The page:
Friday, February 19, 2010

Identity Theft

I found out yesterday that somebody went on wild shopping sprees using my name and other info about me 4 years ago. So, while I was trying to deal with my terrible-twos daughter, somebody spent about $7,000 on electronics at Circuit City and Best Buy. It made me wonder...Was the fake me having more fun than the real me? Heck ya! No doubt about it there. It made me think about the Friends episode where Monica found out that somebody had taken her identity and was spending her money on all sorts of things, like dance classes. While Monica started following her around, she realized she wanted to be more like the fake version of herself because of all the fun she was having!

Once I got over the jealously of the fake me, I got angry (of course) that somebody essentially stole expensive merchandise and did it in my name! Also, it occurred to me that I wouldn't trade my stay-at-home unglamorous life for anything! I'll stick with my life of being a mommy to a sometimes-tantrummy, but always wonderful 6-year old! Yes, even without the $7,000 shopping sprees.

Thursday, February 18, 2010

False Sense of Security

Let me start off by saying that my daughter has grown tremendously this past year in terms of her handling her emotions and playing with other kids. A year ago, when I'd pick her up from preschool, she'd be off in the sandbox, playing by herself. When she noticed that I was there, instead of running happily to me to give me a hug like the other kids did when they saw their moms, she would immediately have a big tantrum because she didn't want to leave the sandbox. That tantrum would just be one of many during the day. It was very depressing, to say the least.

Now, she happily plays with other kids. The tantrums are much less frequent. She even runs to give me a hug when I pick her up from school. These are definitely great days compared to a year ago! However, I also get a false sense of security from these improvements in behavior. Just when everything is going smoothly, and I think we've left behind the bad days of autism, I'll get hit with a big dose of reality. This happened the other day. I was taking my daughter to the park for a playdate with a former classmate. After I parked the car, my daughter started to have a full-on tantrum because she had forgotten to bring a picture she had made for her friend, and I had refused to drive back home so she could get it. I tried to prompt her through the tantrum and facilitate problem solving, but she was too out of control to try these techniques, so I had to just ignore the tantrum. As I was sitting in the front seat while she was screaming away in the back, all sorts of memories came flooding back to me of how many tantrums we had to ride out in the car. Luckily, my daughter was able to end the tantrum pretty quickly on her own. She wiped her tears, blew her nose, put a smile on her face, and was ready to go and play with her friend.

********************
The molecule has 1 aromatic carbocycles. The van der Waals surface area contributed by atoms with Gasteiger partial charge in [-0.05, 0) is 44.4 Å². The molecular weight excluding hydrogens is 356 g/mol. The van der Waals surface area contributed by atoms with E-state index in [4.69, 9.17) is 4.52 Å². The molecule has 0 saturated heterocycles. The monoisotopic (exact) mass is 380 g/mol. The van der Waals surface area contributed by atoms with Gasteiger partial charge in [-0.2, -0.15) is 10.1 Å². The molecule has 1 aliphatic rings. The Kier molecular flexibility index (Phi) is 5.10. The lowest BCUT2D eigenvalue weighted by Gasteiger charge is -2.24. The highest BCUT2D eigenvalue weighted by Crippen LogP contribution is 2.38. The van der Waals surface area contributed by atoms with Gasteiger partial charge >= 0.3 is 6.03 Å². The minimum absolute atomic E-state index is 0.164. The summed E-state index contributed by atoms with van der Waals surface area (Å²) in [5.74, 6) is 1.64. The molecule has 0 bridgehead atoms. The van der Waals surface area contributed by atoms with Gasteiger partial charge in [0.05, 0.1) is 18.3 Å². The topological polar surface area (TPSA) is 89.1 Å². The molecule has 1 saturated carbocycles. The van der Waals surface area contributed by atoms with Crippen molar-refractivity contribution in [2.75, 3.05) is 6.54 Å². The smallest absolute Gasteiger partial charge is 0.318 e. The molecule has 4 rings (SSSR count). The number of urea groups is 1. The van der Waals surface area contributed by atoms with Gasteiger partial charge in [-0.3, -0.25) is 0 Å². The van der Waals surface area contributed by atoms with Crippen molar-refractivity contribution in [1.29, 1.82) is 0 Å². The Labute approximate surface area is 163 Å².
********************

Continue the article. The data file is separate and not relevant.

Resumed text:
I felt like I was run over by a semi-truck! I put this episode into perspective (Thank goodness these tantrums are few and far between! What an improvement that she can eventually self-regulate!). Nevertheless, it's discouraging when you think you've hidden the autism away in a corner, but it rears its ugly head. I suppose it's something we'll just have to deal with from time to time.

I'm still thankful for the improvements of this past year though! Maybe someday I won't see any of this behavior anymore! A mom can dream, right?

Wednesday, February 17, 2010

More Study Is Needed!

The Los Angeles Times reported yesterday on a study concerning Asperger's syndrome. This study found that a hormone called oxytocin dramatically improved social learning skills of subjects who have Asperger's syndrome. Sounds great, right? Well, maybe. I'm always glad when research uncovers something that can help kids on the spectrum. The problem with this study--and almost every study I see from this field--is that its sample size is incredibly small. The study consisted of 13 subjects who were exposed to the oxytocin and a control group (the control group's size wasn't mentioned in the article). The article implied that all of the test group benefited from the oxytocin, but it wasn't clear. The article also didn't state what the level of improvement was for those 13 subjects. I'm not sure they did before and afters with this particular group of 13 students (e.g. conduct the test, measure responses, expose to oxytocin, reconduct the test, measure responses, measure the difference), but I think that might have been useful as well.